So the most unfortunate event occurred to me three months ago at the BMV. With my quarter of a century celebration also came the responsibility of renewing my license. First off, I am the least photogenic person you could ever imagine. I am always the girl with the stink eye or looking in the wrong direction so I was not super jazzed about the photo on the brink. All morning I got ready and perfected my look, I even spent a good twenty minutes working on my smile so that I could get it just right. When I arrived at the BMV I knew things were on a downward spiral when the rude and hirsute woman said, they were implementing new policy; no glasses, no hats, no headscarves, and no smiling. In horror, I sat and waited learning that all of this was to protect me from identity theft. As I was called up to the picture, I will never forget the way the man sighed in disgust as he told me my hair was way to big. I wanted to ask the guy what he wanted me to do about it? But instead he blew my face up the size of a basketball and cropped out all my hair so I look like the fat girl with leukemia. I mean really is he protecting my identity or just creating a new identity for me?
This caused me to have all these questions about identity swirling in my head. Who am I really?Is it merely just the distance between my facial features that define me? I think not. As I walked out of the BMV mortified by my new license, I began to look deeply into the many ways we define ourselves. Some believe their identity is made up by the DNA that populates their cells. Yet, many find identity in the family they grew up in, the color of their skin, or their family origin, while others are defined by profession, possessions, and hobbies. Life has a shocking way sometimes of just showing you who is boss. This year I learned some of the most life altering and shocking information I could have ever imagined. It changed the way that I look at identity forever. Identity is so much more than the DNA that created our inner being. Yes, as a future physician it would be hypocritical for me not to believe that genetics plays a role in development and disease. But, I definitely believe that we are creatures of our environment, shaped and molded by the people around us. Where did you get your smile? your personality? Your passion? For me I learned at the age of 25 that one of my parents is not my biological parents. Shocking, yes, but in no way did it change the way I feel about both of them. If anything I stand in awe at the depth of their love. The fact that I was brought up in a house where I had two parents that loved me and supported me, I feel truly blessed. A product of in vitro, I have thus been stripped in some way of the identity I once had. There are so many unknowns and variables I have been left to ponder.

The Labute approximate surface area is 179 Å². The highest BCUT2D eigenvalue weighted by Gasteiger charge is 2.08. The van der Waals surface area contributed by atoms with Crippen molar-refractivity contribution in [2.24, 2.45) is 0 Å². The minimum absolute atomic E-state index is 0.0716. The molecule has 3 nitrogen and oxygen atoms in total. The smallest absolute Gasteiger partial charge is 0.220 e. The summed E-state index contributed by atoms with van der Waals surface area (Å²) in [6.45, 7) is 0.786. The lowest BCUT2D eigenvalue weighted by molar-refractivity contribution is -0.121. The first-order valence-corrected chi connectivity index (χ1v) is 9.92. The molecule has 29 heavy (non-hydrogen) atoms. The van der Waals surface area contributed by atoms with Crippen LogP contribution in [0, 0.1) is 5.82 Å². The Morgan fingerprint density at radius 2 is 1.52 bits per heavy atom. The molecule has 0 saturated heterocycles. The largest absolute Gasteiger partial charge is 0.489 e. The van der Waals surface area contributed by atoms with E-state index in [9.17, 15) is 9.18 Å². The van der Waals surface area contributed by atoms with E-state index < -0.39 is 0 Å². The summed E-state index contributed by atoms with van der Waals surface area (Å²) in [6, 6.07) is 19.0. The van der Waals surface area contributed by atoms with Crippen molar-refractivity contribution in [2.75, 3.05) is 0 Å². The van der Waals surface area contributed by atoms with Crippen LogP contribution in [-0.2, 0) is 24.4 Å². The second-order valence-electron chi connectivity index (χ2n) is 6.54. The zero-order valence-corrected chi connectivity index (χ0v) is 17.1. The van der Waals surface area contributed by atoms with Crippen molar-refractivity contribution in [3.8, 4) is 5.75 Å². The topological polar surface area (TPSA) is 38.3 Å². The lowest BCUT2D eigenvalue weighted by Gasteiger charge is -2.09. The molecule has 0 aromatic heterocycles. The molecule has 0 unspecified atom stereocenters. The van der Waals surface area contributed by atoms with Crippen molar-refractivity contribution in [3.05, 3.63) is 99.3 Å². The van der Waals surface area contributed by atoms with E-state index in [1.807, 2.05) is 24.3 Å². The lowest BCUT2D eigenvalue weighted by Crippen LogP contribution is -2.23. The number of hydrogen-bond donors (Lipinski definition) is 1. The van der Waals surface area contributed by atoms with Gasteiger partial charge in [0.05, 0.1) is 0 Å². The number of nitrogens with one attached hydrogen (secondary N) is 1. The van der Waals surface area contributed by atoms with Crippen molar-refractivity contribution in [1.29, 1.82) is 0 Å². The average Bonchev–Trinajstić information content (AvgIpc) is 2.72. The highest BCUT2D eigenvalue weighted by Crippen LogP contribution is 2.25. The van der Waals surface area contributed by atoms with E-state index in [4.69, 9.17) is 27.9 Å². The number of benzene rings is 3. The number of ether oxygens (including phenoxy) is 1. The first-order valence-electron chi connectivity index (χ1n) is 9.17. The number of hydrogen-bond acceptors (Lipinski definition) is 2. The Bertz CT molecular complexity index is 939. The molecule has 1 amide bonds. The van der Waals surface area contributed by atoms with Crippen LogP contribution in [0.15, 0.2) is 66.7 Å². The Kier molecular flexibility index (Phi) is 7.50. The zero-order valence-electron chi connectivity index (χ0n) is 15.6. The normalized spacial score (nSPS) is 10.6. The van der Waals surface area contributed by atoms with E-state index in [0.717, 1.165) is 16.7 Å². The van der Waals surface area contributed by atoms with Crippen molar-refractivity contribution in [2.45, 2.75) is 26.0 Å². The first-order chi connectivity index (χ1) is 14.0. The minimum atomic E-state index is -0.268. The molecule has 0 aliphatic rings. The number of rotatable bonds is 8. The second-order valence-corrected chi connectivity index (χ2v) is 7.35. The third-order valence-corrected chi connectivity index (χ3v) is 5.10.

Yet, I ask myself does it even matter? I have convinced myself that it does not. If anything it is another life experience to chalk up. I have learned over the last couple of years the most important parts of my identity are things that others will never be able to take away. I am a daughter, a friend, compassionate, driven, and vivacious. I want to be defined for the person I am not the profession I will lead, the car I will drive, or the shoes I might wear. Our identity is ever changing constantly evolving to better describe the person we are today. So perhaps one day I will be a wife, a mother, or a Bostonian, but for now I am just Jen a single white female, blue eyes, brown hair, organ donor, any other questions?